Friday, October 2, 2009

Discovering Ardi



In our two previous posts "Move over Lucy" and "A Planet Where Ape Evolved from Man?" we introduced you to Ardi

Discovery Channel has some fine previews of a special they will be premiering October 11th. Yhe show is titled Understanding Ardi.

Check out the entire website here

UNDERSTANDING ARDI, a one-hour special produced in collaboration with CBS News will air at 11 PM (ET/PT) immediately following DISCOVERING ARDI. The special is moderated by former CBS and CNN anchor Paula Zahn and includes research team members Dr. Tim White, Dr. Yohannes Haile-Selassie, Dr. Giday WoldeGabriel, Dr. Owen Lovejoy, and science journalist Ann Gibbons
The scientific investigation began in the Ethiopian desert 17 years ago, and now opens a new chapter on human evolution, revealing the first evolutionary steps our ancestors took after we diverged from a common ancestor we once shared with living chimpanzees. "Ardi's" centerpiece skeleton, the other hominids she lived with, and the rocks, soils, plants and animals that made up her world were analyzed in laboratories around the world, and the scientists have now published their findings in the prestigious journal Science.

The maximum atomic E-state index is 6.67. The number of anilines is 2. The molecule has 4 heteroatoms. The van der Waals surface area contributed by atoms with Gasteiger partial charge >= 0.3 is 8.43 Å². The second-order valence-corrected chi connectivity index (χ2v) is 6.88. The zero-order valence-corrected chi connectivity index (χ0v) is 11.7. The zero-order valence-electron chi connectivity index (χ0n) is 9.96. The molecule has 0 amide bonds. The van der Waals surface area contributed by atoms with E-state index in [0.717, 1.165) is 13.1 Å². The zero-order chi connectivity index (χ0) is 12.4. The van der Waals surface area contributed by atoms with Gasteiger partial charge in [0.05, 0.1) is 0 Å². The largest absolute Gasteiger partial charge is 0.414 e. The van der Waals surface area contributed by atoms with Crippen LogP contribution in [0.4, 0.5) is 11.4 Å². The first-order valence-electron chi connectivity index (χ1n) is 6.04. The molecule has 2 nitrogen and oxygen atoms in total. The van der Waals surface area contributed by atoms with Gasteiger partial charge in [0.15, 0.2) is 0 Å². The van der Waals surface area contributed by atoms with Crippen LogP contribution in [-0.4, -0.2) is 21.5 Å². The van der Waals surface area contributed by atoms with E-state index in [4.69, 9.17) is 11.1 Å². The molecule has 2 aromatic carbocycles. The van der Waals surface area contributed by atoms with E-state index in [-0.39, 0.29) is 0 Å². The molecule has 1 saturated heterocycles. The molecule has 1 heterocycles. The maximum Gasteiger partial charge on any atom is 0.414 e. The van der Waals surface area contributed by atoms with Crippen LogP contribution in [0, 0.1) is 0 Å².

"Ardi" is now the oldest skeleton from our (hominid) branch of the primate family tree. These Ethiopian discoveries reveal an early grade of human evolution in Africa that predated the famous Australopithecus nicknamed "Lucy." Ardipithecus was a woodland creature with a small brain, long arms, and short legs. The pelvis and feet show a primitive form of two-legged walking on the ground, but Ardipithecus was also a capable tree climber, with long fingers and big toes that allowed their feet to grasp like an ape's. The discoveries answer old questions about how hominids became bipedal.


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